The relationship between driver and engineer is vital; and ultimately it's what wins races! The respect between the pairing has to be mutual, that's evident when you look at all the great champions around the world. Pre-season plays an important part in allowing the relationship to develop between driver and engineer and it also allows you to experiment a little without the same degree of pressure you feel when having to deliver on a race weekend.
Q: Now that you're familiar with the UK circuits, what do you feel you bring to pre-season testing this year?
SMc: Last year in pre-season testing I relied on existing set-ups supplied by the team as I learned the circuits. This year I have my own database and experience on each of the tracks so I can focus more on fine tuning the set-ups based on how I ran in 2004. We have solid set-up information on all the circuits which also gives us a little freedom in pre-season testing to try and experiment a little, knowing that if things don't go as planned we still have a proven base to start from come race weekend.
Q: Are you still learning about the Formula Renault car and how does testing allow you to develop your skills further?
SMc: Well for starters you're always learning in racing, the longer I spend behind the wheel of the Formula Renault the more I know what I like in the car and how to personally improve further on what I'm doing behind the wheel. As I've stated already, pre-season simply allows me more time to work on fine tuning set-ups on the car and an opportunity to try different techniques.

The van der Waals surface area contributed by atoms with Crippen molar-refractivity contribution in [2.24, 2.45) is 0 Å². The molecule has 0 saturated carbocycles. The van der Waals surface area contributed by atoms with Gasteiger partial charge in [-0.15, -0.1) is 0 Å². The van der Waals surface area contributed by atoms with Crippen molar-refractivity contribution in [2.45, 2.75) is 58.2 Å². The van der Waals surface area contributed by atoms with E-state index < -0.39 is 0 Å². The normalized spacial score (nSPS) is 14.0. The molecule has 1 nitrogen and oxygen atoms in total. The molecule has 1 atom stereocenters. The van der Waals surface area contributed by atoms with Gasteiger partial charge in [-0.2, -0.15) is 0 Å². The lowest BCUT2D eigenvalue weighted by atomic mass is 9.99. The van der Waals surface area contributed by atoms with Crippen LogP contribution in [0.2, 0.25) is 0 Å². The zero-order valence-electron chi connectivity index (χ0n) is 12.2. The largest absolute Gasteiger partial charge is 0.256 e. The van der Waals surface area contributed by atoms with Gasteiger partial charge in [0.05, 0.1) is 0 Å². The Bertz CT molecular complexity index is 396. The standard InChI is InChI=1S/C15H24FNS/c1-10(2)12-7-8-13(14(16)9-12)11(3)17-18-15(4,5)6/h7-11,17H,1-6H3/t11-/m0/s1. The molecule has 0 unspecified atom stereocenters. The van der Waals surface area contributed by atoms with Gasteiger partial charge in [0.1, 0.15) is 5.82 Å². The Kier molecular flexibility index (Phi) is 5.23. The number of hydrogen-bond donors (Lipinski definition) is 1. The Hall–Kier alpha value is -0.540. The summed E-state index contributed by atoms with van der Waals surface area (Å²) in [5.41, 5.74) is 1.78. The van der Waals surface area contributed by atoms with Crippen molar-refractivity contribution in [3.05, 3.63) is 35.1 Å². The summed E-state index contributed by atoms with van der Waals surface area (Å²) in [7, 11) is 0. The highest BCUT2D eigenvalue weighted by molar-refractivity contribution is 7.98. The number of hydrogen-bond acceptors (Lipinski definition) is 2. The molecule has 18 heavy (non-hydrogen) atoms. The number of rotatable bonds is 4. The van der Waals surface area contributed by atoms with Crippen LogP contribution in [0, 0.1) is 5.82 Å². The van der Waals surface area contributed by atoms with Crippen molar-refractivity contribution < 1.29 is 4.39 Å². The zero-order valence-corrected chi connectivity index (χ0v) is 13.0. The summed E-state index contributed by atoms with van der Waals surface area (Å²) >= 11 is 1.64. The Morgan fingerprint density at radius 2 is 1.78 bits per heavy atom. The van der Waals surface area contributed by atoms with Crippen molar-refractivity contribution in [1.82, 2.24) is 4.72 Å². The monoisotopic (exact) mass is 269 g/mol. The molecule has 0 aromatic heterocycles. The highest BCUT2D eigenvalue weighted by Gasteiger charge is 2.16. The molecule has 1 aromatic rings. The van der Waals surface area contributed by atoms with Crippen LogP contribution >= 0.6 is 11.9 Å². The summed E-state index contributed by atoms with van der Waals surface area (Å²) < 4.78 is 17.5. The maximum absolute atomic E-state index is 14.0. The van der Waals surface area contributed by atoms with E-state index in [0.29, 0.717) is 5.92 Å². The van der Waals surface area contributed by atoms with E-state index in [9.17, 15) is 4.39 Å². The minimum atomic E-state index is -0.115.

Q: What will your three day test at the Spanish circuit of Quadix achieve in terms of helping you prepare for a season racing on UK circuits?
SMc: To be honest the main reason for testing in Spain is simply to allow us a decent weather platform to run the car. The climate in the UK can be a bit hit and miss in February so teams often choose to run in warmer climates in pre-season testing to guarantee they'll get consecutive days out on track without the threat of rain! Another advantage to testing at certain foreign circuits is you can often book exclusive time at good rates so you won't necessarily be sharing valuable track time with a variety of other race cars.
Q: February's a busy month for you with your test commitments, can you get too much seat time and how do you know which programs to work on at each circuit?